Russia: Ruble strengthening prompts government's intervention in FX market
February 1, 2017
The ruble (RUB) is making the headlines at the outset of the year after ending 2016 as the second-best performer among emerging-market currencies. Only the Brazilian real performed better than the Russian currency, which closed 2016 at 3.25 BRL per USD—a gain of 17.8% compared to the end of 2015—while the Russian currency ended the year at 60.3 RUB per USD, strengthening 17.3% compared to the end of 2015. The two emerging-market currencies’ performance is all the more remarkable since the U.S. dollar has soared against most other currencies and is nearly approaching parity with the euro. That said, the ruble is still well below the levels it reached before Western sanctions were imposed on Russia in the wake of the Ukraine crisis.
In the first weeks of 2017, the ruble continued to make gains against the greenback, settling below 60 RUB per USD, supported by rising oil prices and optimism that the economy is finally emerging from a deep recession. The currency has received an extra boost from speculation that the new U.S. administration under Donald Trump could lift sanctions on Russia as part of a possible improvement in Russia-U.S. relations.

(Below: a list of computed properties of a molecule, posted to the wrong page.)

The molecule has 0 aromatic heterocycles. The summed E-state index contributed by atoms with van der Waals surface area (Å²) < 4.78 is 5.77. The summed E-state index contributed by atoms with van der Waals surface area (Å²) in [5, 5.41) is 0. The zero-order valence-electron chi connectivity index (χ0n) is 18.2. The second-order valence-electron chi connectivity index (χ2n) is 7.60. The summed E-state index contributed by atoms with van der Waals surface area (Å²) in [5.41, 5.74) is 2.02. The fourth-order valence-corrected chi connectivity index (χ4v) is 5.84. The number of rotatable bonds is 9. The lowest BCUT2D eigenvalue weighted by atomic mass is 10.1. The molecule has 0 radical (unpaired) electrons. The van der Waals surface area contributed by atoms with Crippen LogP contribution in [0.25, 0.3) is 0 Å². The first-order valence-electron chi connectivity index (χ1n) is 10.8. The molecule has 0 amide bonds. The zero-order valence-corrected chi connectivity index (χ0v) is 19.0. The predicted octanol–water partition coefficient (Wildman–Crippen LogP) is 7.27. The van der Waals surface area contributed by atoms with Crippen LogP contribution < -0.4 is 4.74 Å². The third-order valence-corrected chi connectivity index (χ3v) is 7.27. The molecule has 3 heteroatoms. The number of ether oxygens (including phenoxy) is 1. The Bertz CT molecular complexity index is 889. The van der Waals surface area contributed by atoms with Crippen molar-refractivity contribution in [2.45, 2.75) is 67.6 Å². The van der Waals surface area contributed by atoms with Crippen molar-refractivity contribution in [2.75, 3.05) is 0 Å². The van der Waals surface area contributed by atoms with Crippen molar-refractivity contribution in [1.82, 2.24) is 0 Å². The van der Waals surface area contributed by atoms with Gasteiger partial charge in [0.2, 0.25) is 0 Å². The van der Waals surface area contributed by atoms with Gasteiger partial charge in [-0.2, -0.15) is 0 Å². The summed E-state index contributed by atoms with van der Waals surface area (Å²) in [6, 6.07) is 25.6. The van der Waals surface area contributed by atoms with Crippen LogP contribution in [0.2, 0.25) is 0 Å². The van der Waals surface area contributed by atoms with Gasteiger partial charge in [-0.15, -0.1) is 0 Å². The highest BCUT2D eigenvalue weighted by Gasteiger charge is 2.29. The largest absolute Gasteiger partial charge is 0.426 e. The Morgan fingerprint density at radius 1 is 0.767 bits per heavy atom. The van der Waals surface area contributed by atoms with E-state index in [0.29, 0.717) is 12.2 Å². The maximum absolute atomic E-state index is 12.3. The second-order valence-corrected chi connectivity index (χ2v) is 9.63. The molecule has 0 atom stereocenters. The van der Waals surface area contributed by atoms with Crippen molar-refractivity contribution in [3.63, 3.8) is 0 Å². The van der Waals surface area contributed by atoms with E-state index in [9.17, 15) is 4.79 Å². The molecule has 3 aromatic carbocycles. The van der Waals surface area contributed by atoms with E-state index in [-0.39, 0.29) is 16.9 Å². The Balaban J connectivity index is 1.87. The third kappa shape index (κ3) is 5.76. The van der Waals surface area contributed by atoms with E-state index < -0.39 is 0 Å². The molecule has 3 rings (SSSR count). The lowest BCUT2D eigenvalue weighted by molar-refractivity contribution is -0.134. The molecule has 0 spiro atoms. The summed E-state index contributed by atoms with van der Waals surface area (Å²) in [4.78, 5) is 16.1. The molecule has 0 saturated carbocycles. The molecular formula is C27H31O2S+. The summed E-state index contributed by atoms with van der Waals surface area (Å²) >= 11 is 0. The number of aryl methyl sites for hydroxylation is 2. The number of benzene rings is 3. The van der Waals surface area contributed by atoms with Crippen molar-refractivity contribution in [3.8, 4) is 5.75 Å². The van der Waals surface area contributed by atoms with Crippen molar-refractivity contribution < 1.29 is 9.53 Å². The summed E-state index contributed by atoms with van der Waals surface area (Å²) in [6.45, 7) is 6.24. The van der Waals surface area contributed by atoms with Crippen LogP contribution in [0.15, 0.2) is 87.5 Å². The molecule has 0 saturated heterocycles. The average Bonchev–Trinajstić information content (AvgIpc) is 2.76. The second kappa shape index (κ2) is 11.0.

Since the Russian ruble has rallied to levels that had previously triggered interventions in the FX market by the Central Bank to weaken it, on 25 January, the Ministry of Finance officially announced that the Monetary Authority will start buying U.S. dollars on the open market as of 1 February. The government indicated that the size of the interventions will be equal to the revenues from oil and gas in excess of what is stipulated in this year’s budget. This means buying U.S. dollars when the price of Urals oil exceeds USD 40 per barrel, which is the assumption for the average price of oil stipulated in the 2017 budget. The exact amount will be calculated each month and published no later than 12:00 hours Moscow time.
The intervention in the forex market is not a surprise, given that the Russian authorities resort to these mechanisms when they see that sharp exchange fluctuations reflect external shocks. However, as Anatoliy A Shal, Senior Russia Economist at JP Morgan points out:
“As we expected, the suggested intervention mechanism will replicate the one from the proposed budget rules. The size of intervention will equal additional oil revenues from oil prices higher than $40/bbl (Urals). Estimating oil and gas tax revenues in dollar terms is fairly straightforward given the oil tax formulas are known. Yet one peculiarity of the approach suggested by the Finance Ministry is that the current USDRUB is part of the calculation. The additional oil revenue, and hence the intervention size, will be estimated in ruble terms via the following formula each month: Extra oil revenue in rubles = Oil revenue (Uralst-1 , USDRUBt-1 ) – Budgeted oil revenue ($40/bbl, 67.5).”
Author: Ricardo Aceves, Senior Economist